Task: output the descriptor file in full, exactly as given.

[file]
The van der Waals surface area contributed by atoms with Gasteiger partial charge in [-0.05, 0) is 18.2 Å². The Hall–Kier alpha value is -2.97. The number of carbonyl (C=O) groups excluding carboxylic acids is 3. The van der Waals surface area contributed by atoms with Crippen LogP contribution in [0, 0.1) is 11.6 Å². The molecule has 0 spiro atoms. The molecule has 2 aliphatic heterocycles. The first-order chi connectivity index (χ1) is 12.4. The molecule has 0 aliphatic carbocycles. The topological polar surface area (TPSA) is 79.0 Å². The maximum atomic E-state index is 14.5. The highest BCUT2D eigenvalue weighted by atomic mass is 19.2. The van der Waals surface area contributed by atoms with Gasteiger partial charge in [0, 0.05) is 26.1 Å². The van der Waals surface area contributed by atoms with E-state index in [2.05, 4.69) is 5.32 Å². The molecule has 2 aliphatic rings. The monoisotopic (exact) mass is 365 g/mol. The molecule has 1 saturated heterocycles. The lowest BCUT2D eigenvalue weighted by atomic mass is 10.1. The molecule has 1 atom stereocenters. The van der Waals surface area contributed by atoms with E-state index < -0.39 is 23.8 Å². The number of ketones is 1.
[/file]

The van der Waals surface area contributed by atoms with Gasteiger partial charge in [-0.05, 0) is 18.2 Å². The Hall–Kier alpha value is -2.97. The number of carbonyl (C=O) groups excluding carboxylic acids is 3. The van der Waals surface area contributed by atoms with Crippen LogP contribution in [0, 0.1) is 11.6 Å². The molecule has 0 spiro atoms. The molecule has 2 aliphatic heterocycles. The first-order chi connectivity index (χ1) is 12.4. The molecule has 0 aliphatic carbocycles. The topological polar surface area (TPSA) is 79.0 Å². The maximum atomic E-state index is 14.5. The highest BCUT2D eigenvalue weighted by atomic mass is 19.2. The van der Waals surface area contributed by atoms with Gasteiger partial charge in [0, 0.05) is 26.1 Å². The van der Waals surface area contributed by atoms with E-state index in [2.05, 4.69) is 5.32 Å². The molecule has 2 aliphatic rings. The monoisotopic (exact) mass is 365 g/mol. The molecule has 1 saturated heterocycles. The lowest BCUT2D eigenvalue weighted by atomic mass is 10.1. The molecule has 1 atom stereocenters. The van der Waals surface area contributed by atoms with E-state index < -0.39 is 23.8 Å². The number of ketones is 1.